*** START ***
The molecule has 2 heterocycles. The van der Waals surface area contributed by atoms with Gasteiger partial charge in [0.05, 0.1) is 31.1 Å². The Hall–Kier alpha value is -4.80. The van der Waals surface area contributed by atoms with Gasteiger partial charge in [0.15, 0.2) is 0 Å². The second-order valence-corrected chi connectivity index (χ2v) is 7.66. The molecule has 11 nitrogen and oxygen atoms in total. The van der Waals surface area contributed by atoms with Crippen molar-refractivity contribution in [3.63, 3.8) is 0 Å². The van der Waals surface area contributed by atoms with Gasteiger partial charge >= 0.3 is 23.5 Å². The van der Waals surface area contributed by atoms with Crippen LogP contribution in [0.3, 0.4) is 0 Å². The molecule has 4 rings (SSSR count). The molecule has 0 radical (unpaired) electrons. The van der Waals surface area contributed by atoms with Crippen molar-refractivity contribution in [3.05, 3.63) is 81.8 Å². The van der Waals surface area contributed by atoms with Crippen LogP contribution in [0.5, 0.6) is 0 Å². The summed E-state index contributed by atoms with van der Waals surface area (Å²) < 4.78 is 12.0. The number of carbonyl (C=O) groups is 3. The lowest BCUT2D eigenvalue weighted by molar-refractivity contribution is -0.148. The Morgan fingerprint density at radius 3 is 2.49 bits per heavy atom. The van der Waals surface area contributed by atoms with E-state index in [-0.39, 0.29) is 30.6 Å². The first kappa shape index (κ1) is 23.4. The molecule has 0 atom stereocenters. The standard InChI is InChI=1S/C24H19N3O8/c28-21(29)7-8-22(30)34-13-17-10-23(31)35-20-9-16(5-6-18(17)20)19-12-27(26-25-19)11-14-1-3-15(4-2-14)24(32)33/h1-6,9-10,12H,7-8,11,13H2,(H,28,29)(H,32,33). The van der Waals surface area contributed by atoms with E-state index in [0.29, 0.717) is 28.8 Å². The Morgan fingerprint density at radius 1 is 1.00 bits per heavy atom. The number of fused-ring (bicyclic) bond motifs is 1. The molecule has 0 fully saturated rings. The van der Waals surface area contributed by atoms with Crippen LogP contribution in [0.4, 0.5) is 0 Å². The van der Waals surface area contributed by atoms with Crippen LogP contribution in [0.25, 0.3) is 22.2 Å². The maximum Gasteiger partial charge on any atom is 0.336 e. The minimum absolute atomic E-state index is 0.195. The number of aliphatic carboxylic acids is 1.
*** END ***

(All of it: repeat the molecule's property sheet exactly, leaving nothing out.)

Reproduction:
The molecule has 2 heterocycles. The van der Waals surface area contributed by atoms with Gasteiger partial charge in [0.05, 0.1) is 31.1 Å². The Hall–Kier alpha value is -4.80. The van der Waals surface area contributed by atoms with Gasteiger partial charge in [0.15, 0.2) is 0 Å². The second-order valence-corrected chi connectivity index (χ2v) is 7.66. The molecule has 11 nitrogen and oxygen atoms in total. The van der Waals surface area contributed by atoms with Crippen molar-refractivity contribution in [3.63, 3.8) is 0 Å². The van der Waals surface area contributed by atoms with Gasteiger partial charge >= 0.3 is 23.5 Å². The van der Waals surface area contributed by atoms with Crippen LogP contribution in [0.3, 0.4) is 0 Å². The molecule has 4 rings (SSSR count). The molecule has 0 radical (unpaired) electrons. The van der Waals surface area contributed by atoms with Crippen molar-refractivity contribution in [3.05, 3.63) is 81.8 Å². The van der Waals surface area contributed by atoms with Crippen LogP contribution in [0.5, 0.6) is 0 Å². The summed E-state index contributed by atoms with van der Waals surface area (Å²) < 4.78 is 12.0. The number of carbonyl (C=O) groups is 3. The lowest BCUT2D eigenvalue weighted by molar-refractivity contribution is -0.148. The Morgan fingerprint density at radius 3 is 2.49 bits per heavy atom. The van der Waals surface area contributed by atoms with E-state index in [-0.39, 0.29) is 30.6 Å². The first kappa shape index (κ1) is 23.4. The molecule has 0 atom stereocenters. The standard InChI is InChI=1S/C24H19N3O8/c28-21(29)7-8-22(30)34-13-17-10-23(31)35-20-9-16(5-6-18(17)20)19-12-27(26-25-19)11-14-1-3-15(4-2-14)24(32)33/h1-6,9-10,12H,7-8,11,13H2,(H,28,29)(H,32,33). The van der Waals surface area contributed by atoms with E-state index in [0.29, 0.717) is 28.8 Å². The Morgan fingerprint density at radius 1 is 1.00 bits per heavy atom. The number of fused-ring (bicyclic) bond motifs is 1. The molecule has 0 fully saturated rings. The van der Waals surface area contributed by atoms with Crippen LogP contribution in [0.4, 0.5) is 0 Å². The van der Waals surface area contributed by atoms with Crippen LogP contribution in [0.25, 0.3) is 22.2 Å². The maximum Gasteiger partial charge on any atom is 0.336 e. The minimum absolute atomic E-state index is 0.195. The number of aliphatic carboxylic acids is 1.